SAN ANGELO, Texas — Many of us who live around railroads become comfortable walking and driving around them. However, it's important to remember how dangerous it is to cross railroad tracks without paying proper attention.
“In the U.S. today, every four hours, there’s an accident; a vehicle hit by a train, and almost all of them are at what you call grade crossings, and these are the intersections between railroad tracks and road crossings. 95% of all rail-related deaths involve drivers at grade crossings, or individuals trespassing on railroad tracks," Stan Meader, the vice president of sales and marketing for Texas Pacifico, said.
Meader said railway safety is drilled into the minds of every employee in the railway industry. However, regular citizens are seldom reminded of the importance of railway precautions. That's exactly why Rail Safety Week was established in 2017.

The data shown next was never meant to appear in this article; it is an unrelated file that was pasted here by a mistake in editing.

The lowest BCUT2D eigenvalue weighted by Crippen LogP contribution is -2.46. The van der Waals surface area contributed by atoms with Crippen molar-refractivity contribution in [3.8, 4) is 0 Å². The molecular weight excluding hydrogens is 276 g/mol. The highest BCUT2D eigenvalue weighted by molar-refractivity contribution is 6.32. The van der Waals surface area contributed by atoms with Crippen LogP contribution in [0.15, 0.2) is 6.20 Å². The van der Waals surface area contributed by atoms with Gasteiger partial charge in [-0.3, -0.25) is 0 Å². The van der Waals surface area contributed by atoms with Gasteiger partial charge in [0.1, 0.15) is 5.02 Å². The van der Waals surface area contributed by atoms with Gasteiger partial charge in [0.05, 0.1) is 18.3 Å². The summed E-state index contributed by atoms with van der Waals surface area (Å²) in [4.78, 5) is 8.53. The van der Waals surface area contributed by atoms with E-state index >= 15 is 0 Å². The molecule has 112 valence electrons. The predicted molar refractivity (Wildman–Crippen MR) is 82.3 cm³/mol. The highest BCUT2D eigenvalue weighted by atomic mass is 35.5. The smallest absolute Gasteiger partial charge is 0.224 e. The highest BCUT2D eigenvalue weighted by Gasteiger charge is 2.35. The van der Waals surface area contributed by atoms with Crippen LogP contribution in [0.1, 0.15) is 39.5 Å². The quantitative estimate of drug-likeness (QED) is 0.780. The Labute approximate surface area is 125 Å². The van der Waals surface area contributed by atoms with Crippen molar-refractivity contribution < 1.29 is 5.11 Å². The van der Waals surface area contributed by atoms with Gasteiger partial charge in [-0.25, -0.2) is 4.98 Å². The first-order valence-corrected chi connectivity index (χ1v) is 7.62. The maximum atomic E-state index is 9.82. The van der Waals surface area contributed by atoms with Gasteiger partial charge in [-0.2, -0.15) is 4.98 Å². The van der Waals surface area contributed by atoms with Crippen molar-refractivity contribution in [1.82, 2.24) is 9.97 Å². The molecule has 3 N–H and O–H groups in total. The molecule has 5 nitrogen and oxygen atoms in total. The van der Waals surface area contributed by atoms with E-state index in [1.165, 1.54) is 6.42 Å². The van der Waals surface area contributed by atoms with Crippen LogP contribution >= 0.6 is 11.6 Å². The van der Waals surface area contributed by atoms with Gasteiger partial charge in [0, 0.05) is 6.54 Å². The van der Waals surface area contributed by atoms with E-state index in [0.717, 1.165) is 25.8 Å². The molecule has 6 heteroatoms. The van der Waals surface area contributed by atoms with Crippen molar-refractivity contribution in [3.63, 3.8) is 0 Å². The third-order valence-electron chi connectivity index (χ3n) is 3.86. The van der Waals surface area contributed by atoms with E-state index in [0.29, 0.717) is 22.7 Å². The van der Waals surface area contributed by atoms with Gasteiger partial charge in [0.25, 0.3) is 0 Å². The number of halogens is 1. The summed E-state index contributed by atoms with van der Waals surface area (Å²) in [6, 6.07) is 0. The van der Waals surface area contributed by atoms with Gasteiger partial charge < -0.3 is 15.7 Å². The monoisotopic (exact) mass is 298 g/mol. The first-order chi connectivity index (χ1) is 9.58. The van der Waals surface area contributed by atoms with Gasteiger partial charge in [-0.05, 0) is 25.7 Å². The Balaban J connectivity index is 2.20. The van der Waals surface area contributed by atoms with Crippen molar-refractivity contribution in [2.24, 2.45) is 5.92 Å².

"These are types of things that we've heard as a kids growing up, and as adults, you just kind of get immune to them and forget about it. For instance, trains always have the right of way, 100% of the time. People need to always expect a train when approaching an intersection, whether you see one or not," Meader said.
According to Meader, the average freight train today is over a mile long. This means that once the brakes are fully applied, it can easily take a mile or more for the train to actually stop.
“You’ve got a tremendous amount of weight and mass moving in a direction, so it takes a long time to get that stopped," Meader said.
Meader said another thing people often forget is that trains can move backward and forwards.
"A train backing up is just as dangerous as a train going forward. Just because you see a train on your daily commute going one way, don’t get used to just looking that way because trains move both directions on train tracks," he said.
It's also important to note that walking riding on any railroad right of way or other railroad property without the permission of the railroad is trespassing and illegal.